Publication: American Electrician
New York, NY, United States
HIGH VOLTAGE POWER TRANSMISSION.
BY CLARENCE F FOWLER.
The commercial feasibility with which power can be economically transmitted from any one point to any other point depends broadly upon the intervening distance. Whether this distance is within the economical transmission radius of the source of power will depend largely on the difference between the price which can be obtained for delivered power as compared with the cost of producing it. This difference must cover the cost of operating, the price of energy lost in transmission, the cost of maintenance and repairs, the interest on the investment and finally the dividends payable on the stock.
It is well known that the greater the output of all generating and transforming apparatus (within certain limits) the less will be the cost per kilowatt and therefore the less will be the interest charge per kilowatt on the investment, and as the operating force need not be materially larger for the greater output it follows that as the output is increased the operating expenses per kilowatt will be diminished also.
Both of these facts have the same significance, namely, that the larger the output of a plant that can be concentrated at one point, the greater will be the economy in the generation of electrical energy. Moreover, the larger the market that exists or that can be created at the point to which power is to be transmitted, the greater may be the distance between this point and the generating source for the reason that a greater margin will be available for investment in transmission line, owing to the saving effected by the increased size of the generating plant.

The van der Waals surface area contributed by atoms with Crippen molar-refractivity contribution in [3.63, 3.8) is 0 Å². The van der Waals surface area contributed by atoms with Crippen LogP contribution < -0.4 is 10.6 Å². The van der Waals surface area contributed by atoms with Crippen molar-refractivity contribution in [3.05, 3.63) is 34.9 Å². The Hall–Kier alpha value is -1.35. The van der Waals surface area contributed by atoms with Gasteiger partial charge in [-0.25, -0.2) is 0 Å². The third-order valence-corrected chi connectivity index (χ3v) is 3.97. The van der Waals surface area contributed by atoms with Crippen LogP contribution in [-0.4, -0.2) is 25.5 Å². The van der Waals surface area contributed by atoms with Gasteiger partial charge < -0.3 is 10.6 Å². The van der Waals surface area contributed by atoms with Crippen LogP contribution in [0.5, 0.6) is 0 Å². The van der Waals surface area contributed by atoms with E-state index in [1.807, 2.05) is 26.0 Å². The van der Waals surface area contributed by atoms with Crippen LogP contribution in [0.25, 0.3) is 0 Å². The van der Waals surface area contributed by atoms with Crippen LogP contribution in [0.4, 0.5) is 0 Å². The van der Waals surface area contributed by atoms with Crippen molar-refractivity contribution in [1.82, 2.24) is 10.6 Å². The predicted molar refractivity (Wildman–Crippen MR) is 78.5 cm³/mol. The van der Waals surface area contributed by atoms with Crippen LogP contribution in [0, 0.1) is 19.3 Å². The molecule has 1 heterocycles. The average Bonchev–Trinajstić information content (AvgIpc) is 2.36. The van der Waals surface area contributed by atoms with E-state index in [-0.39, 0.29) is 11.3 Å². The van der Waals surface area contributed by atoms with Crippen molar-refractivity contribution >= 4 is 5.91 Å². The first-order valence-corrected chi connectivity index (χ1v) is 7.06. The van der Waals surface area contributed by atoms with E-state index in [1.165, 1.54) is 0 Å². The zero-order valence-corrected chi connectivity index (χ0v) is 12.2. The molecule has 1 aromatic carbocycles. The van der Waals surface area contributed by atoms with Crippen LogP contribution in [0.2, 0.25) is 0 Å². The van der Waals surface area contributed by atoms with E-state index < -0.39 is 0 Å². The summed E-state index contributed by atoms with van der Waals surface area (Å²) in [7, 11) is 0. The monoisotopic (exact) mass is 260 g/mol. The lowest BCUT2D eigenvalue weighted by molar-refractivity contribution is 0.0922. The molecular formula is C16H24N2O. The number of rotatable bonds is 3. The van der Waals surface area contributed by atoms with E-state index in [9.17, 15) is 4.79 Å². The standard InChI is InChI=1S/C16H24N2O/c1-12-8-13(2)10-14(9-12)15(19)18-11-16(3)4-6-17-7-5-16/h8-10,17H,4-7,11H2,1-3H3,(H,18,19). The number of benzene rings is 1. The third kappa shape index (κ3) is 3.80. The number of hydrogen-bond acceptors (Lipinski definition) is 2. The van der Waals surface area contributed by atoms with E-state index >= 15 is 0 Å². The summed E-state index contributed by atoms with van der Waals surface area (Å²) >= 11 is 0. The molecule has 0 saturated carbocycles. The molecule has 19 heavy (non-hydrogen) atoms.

The amount of material in the line conductors depends directly upon the amount of power transmitted, when the voltage line drop and transmission distance are fixed. In other words the cost per plant kilowatt for line conductors does not diminish with increasing output, as is the case with generating and transforming equipment. Consequently, for a given voltage, line drop and transmission distance, the cost of line conductors per kilowatt transmitted will be practically the same for all amounts of power.
Since for a given line voltage, drop and transmission distance, no gain may be expected in the cost of the line conductors per kilowatt transmitted no matter what amount of power may be transmitted, and as there appears to be a marked gain in operating expenses as well as in the interest charge on the investment per kilowatt of the generating and transforming equipment for large outputs, the transmission of power over any great distance will be commercially possible only when the market for power at the receiving end is large enough to permit such decrease in the cost per kilowatt of generating equipment as to more than offset an otherwwise prohibitive investment in transmission line.
Having taken into account some of the general economical aspects of the problem there remain some details to be considered, such as the selection of the line voltage; the arrangement and distance between line conductors; high-tension insulators, and the pole line.